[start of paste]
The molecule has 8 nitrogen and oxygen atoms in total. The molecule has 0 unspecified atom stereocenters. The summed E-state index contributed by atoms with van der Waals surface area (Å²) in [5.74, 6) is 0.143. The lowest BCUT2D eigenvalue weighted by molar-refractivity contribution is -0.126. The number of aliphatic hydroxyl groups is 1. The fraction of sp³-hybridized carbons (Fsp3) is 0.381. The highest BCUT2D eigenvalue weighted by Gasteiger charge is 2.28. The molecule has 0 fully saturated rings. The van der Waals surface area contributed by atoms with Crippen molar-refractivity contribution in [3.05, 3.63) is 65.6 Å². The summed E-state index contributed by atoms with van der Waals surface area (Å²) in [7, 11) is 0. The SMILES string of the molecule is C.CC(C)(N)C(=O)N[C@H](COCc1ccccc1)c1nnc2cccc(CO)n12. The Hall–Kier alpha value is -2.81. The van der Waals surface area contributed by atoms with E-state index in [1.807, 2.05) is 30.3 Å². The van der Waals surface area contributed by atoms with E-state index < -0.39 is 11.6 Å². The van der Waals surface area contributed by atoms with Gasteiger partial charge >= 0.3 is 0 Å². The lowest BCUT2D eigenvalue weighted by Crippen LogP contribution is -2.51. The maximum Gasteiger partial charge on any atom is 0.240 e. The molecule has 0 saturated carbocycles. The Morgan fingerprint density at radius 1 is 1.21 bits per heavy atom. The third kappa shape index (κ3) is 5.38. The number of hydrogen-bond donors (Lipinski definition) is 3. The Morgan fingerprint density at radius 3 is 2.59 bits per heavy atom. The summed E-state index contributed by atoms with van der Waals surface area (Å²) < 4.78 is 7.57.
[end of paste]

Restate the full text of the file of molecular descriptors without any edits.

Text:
The molecule has 8 nitrogen and oxygen atoms in total. The molecule has 0 unspecified atom stereocenters. The summed E-state index contributed by atoms with van der Waals surface area (Å²) in [5.74, 6) is 0.143. The lowest BCUT2D eigenvalue weighted by molar-refractivity contribution is -0.126. The number of aliphatic hydroxyl groups is 1. The fraction of sp³-hybridized carbons (Fsp3) is 0.381. The highest BCUT2D eigenvalue weighted by Gasteiger charge is 2.28. The molecule has 0 fully saturated rings. The van der Waals surface area contributed by atoms with Crippen molar-refractivity contribution in [3.05, 3.63) is 65.6 Å². The summed E-state index contributed by atoms with van der Waals surface area (Å²) in [7, 11) is 0. The SMILES string of the molecule is C.CC(C)(N)C(=O)N[C@H](COCc1ccccc1)c1nnc2cccc(CO)n12. The Hall–Kier alpha value is -2.81. The van der Waals surface area contributed by atoms with E-state index in [1.807, 2.05) is 30.3 Å². The van der Waals surface area contributed by atoms with E-state index < -0.39 is 11.6 Å². The van der Waals surface area contributed by atoms with Gasteiger partial charge >= 0.3 is 0 Å². The lowest BCUT2D eigenvalue weighted by Crippen LogP contribution is -2.51. The maximum Gasteiger partial charge on any atom is 0.240 e. The molecule has 0 saturated carbocycles. The Morgan fingerprint density at radius 1 is 1.21 bits per heavy atom. The third kappa shape index (κ3) is 5.38. The number of hydrogen-bond donors (Lipinski definition) is 3. The Morgan fingerprint density at radius 3 is 2.59 bits per heavy atom. The summed E-state index contributed by atoms with van der Waals surface area (Å²) < 4.78 is 7.57.